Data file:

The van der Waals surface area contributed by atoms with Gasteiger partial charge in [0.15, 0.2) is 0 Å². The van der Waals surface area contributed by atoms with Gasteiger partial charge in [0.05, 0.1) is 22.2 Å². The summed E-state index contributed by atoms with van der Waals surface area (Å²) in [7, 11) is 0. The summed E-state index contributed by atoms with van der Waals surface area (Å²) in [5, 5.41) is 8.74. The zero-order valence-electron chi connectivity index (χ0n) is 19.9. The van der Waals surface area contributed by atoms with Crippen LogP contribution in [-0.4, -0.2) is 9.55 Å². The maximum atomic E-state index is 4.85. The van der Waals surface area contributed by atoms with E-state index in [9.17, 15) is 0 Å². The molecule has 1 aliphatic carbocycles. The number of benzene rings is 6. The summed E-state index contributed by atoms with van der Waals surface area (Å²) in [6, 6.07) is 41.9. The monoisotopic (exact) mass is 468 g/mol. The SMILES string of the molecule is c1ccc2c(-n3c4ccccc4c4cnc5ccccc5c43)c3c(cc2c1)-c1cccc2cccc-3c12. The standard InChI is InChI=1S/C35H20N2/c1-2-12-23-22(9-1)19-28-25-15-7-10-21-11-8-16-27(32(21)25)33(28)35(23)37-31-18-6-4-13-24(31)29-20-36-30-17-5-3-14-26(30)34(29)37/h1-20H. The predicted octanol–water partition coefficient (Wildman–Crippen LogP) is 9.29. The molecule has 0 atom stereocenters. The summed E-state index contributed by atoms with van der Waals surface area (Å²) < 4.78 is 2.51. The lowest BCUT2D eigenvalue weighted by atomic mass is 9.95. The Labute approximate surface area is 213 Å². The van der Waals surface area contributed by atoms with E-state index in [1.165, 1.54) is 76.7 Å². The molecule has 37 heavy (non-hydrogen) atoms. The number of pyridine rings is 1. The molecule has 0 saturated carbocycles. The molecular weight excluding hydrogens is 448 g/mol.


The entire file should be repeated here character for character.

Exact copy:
The van der Waals surface area contributed by atoms with Gasteiger partial charge in [0.15, 0.2) is 0 Å². The van der Waals surface area contributed by atoms with Gasteiger partial charge in [0.05, 0.1) is 22.2 Å². The summed E-state index contributed by atoms with van der Waals surface area (Å²) in [7, 11) is 0. The summed E-state index contributed by atoms with van der Waals surface area (Å²) in [5, 5.41) is 8.74. The zero-order valence-electron chi connectivity index (χ0n) is 19.9. The van der Waals surface area contributed by atoms with Crippen LogP contribution in [-0.4, -0.2) is 9.55 Å². The maximum atomic E-state index is 4.85. The van der Waals surface area contributed by atoms with E-state index in [9.17, 15) is 0 Å². The molecule has 1 aliphatic carbocycles. The number of benzene rings is 6. The summed E-state index contributed by atoms with van der Waals surface area (Å²) in [6, 6.07) is 41.9. The monoisotopic (exact) mass is 468 g/mol. The SMILES string of the molecule is c1ccc2c(-n3c4ccccc4c4cnc5ccccc5c43)c3c(cc2c1)-c1cccc2cccc-3c12. The standard InChI is InChI=1S/C35H20N2/c1-2-12-23-22(9-1)19-28-25-15-7-10-21-11-8-16-27(32(21)25)33(28)35(23)37-31-18-6-4-13-24(31)29-20-36-30-17-5-3-14-26(30)34(29)37/h1-20H. The predicted octanol–water partition coefficient (Wildman–Crippen LogP) is 9.29. The molecule has 0 atom stereocenters. The summed E-state index contributed by atoms with van der Waals surface area (Å²) < 4.78 is 2.51. The lowest BCUT2D eigenvalue weighted by atomic mass is 9.95. The Labute approximate surface area is 213 Å². The van der Waals surface area contributed by atoms with E-state index in [1.165, 1.54) is 76.7 Å². The molecule has 37 heavy (non-hydrogen) atoms. The number of pyridine rings is 1. The molecule has 0 saturated carbocycles. The molecular weight excluding hydrogens is 448 g/mol.